The Pola, loaded with history and a certain narrow social significance, is here taken completely out of its context and proposed as an independent cuff bracelet of a light and lovely kind, albeit o...
The Pola, loaded with history and a certain narrow social significance, is here taken completely out of its context and proposed as an independent cuff bracelet of a light and lovely kind, albeit one with a visual avoirdupois unerringly related to the saree from which it derives its primary motif.
But first the form : simply, it’s a 'bridge' – the gold part. The section where the pola is cut is spanned by a guinea gold checkered arch that’s finished in high polish, diamond frosting, and rich maroon enamel. The extensions on to the pola are essential as that’s where the 'bridge' is riveted in and fixed to the polymer. Where the 'bridge' ends, though, the pala is chiselled thin and the gold arch fitted in with a band, and that provides double reinforcement. There’s also a polished band placed at the bottom which adds a touch of gold to a long red section but also protects the broad bangle from getting scratched.
Remember Co-Optex, the Tamil Nadu State Handloom Emporium? They have two outlets in Calcutta, one at Dacres Lane and the other in Ultadanga; both at inconvenient distances from South Calcutta, where we are. But they do have an exhibition once a year in Ballygunge and this time it was at the Birla Academy on Southern Avenue, the road bordering the Dhakuria Lakes. A plain golden silk with checked, wide, temple borders caught the eye as an unusual Kanjeevaram, especially because the checks, limited to the border and pallu, was in a particularly eye-catching cochineal. The silk was firm and pure – Co-Optex after all – and the colours, muted gold (like ghee) and an intense red, very well balanced. The checks were also in perfect proportion to the width of the border. It’s this motif that was chosen for the mukh of the pola and it has turned out rather well and is just the reverse of the saree.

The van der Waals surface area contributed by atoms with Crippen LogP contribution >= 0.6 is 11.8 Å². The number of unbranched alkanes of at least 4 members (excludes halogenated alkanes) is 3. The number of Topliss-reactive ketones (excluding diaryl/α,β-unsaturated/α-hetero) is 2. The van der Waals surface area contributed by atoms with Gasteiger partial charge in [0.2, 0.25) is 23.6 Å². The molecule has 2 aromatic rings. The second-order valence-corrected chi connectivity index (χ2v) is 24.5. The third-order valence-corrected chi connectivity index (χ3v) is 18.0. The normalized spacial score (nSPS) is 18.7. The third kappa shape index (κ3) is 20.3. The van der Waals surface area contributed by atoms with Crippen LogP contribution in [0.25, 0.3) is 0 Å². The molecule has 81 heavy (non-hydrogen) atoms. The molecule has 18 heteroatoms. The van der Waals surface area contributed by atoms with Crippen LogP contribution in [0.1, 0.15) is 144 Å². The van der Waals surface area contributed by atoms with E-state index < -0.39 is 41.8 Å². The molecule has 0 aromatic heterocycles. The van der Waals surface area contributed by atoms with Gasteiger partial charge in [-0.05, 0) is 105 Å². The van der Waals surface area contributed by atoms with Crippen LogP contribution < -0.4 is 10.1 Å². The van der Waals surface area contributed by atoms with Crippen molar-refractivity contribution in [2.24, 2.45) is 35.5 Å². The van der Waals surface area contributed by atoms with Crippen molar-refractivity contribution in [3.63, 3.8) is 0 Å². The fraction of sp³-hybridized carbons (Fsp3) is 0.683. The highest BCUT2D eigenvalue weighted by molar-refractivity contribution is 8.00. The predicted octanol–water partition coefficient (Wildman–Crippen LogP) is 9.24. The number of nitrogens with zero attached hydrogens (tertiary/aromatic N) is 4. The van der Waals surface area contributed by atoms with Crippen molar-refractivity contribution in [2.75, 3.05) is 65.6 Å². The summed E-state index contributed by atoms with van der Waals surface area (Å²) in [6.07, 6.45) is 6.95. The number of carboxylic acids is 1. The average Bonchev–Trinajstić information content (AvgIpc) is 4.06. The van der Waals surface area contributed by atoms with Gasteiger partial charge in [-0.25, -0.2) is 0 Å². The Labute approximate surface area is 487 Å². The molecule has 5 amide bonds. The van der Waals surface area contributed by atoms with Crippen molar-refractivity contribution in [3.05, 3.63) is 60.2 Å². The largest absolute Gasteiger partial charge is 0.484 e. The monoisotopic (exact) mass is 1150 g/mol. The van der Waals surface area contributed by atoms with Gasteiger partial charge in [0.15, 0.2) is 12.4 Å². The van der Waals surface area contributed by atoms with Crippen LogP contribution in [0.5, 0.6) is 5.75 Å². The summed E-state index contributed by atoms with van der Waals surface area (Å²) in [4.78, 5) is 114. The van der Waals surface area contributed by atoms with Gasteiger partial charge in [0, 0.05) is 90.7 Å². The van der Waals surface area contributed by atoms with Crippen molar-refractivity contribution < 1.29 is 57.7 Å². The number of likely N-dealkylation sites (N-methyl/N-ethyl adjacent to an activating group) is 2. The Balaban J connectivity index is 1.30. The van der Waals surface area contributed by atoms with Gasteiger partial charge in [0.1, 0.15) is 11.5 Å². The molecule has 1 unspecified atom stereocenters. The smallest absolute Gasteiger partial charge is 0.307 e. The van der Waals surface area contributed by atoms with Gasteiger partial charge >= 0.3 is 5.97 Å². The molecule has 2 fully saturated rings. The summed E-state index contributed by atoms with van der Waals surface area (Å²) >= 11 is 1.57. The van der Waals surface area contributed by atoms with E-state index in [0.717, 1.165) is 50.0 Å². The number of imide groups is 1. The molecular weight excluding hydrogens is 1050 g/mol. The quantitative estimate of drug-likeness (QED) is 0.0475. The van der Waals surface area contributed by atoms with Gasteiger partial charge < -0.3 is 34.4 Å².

The Kanjeevaram's traditional and this traditional jewel uses that tradition to be creatively modern. The result is a broad bracelet pola in a timeless design no longer relevant as just a marriage symbol for Bengali women but in fact a goyna to be worn with pride for its strength in conveying a tradition in modern terms and in the process becoming a blazing symbol of independent, individualistic femininity. Anyone, of any age, at any time, can wear this – just as you might freely walk into a Co-Optex showroom to pick for yourself a dashing Kanjeevam. Since we did just that (though at an exhibition), we’ve honoured the emporium by bestowing upon this extraordinary pola its name.